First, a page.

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Intermediate: Logic & Critical Reasoning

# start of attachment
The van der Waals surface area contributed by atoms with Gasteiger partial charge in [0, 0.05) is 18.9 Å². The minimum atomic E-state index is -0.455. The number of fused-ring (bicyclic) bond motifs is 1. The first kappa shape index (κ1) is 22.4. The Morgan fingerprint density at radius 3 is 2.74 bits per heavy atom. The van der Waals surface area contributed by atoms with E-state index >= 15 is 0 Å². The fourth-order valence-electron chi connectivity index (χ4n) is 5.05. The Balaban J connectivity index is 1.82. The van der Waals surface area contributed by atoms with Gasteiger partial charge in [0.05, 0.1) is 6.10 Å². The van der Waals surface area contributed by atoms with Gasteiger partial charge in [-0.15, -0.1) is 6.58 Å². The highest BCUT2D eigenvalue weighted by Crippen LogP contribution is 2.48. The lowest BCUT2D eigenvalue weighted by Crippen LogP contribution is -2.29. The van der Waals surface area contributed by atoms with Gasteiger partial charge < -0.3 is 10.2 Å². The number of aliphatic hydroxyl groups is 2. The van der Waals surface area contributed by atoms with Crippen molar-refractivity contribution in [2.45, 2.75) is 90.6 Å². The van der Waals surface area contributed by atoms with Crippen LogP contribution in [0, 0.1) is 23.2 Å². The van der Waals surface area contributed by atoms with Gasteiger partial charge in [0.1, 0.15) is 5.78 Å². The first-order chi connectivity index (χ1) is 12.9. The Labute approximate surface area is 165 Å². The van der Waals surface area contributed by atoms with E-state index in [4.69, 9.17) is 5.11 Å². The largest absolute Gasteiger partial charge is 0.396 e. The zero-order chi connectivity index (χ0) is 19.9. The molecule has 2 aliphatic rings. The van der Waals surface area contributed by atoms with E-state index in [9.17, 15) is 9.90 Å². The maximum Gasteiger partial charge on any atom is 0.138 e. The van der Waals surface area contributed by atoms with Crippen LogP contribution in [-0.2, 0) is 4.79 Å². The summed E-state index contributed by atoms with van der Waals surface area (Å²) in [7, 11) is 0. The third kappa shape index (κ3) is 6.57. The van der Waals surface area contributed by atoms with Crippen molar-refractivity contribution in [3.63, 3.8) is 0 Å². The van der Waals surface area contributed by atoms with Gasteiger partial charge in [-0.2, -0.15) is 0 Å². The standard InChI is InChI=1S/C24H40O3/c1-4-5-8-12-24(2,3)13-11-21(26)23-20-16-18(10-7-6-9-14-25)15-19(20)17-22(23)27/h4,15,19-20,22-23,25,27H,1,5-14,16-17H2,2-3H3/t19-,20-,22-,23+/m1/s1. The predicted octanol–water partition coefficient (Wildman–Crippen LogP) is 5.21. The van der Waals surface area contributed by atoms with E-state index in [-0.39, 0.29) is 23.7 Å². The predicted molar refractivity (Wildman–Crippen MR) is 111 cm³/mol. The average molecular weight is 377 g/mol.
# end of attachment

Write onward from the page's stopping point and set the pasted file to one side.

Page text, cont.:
Philosophy 157 -Intermediate Logic and Critical Reasoning - is a continuation of philosophy 57 - Introduction to Logic and Critical Reasoning. This course has three main components/goals: (a) to provide students with a pathway from introduction to logic and critical reasoning to logical literacy through a dialectical investigation formal logic, philosophical logic, and philosophy of logic, (b) to prepare students to teach philosophy 57 by providing them with an opportunity to research, assemble and defend a syllabus on how critical thinking should be taught from a political, pedagogical, and formal perspective, and (c) to allow students the opportunity to acquire skills relevant for performance on the LSAT and GMAT. A non-exhaustive list of potential topics in formal logic, philosophical logic, and the philosophy of logic includes: first-order logic (comprised of propositional, predicate, and modal logic); intensional logics, such as: epistemic, deontic, doxastic, and temporal logic; general logical systems, such as counterfactual, para-consistent, hybrid, free, intuitionistic, quantum, Nyaya Logic, Buddhist Logic, and second-order logic; in addition the meta-theory of logic -compactness, completeness, incompleteness, soundness, decidability, computability, and halting; the meta-theory of critical thinking with respect to the evolutionary function of argumentation, the possibility of discovery, truth, pragmatism, and realism; the deontic status of logic and the ethics of belief, the metaphysics of logic with respect to logical pluralism and logical monism.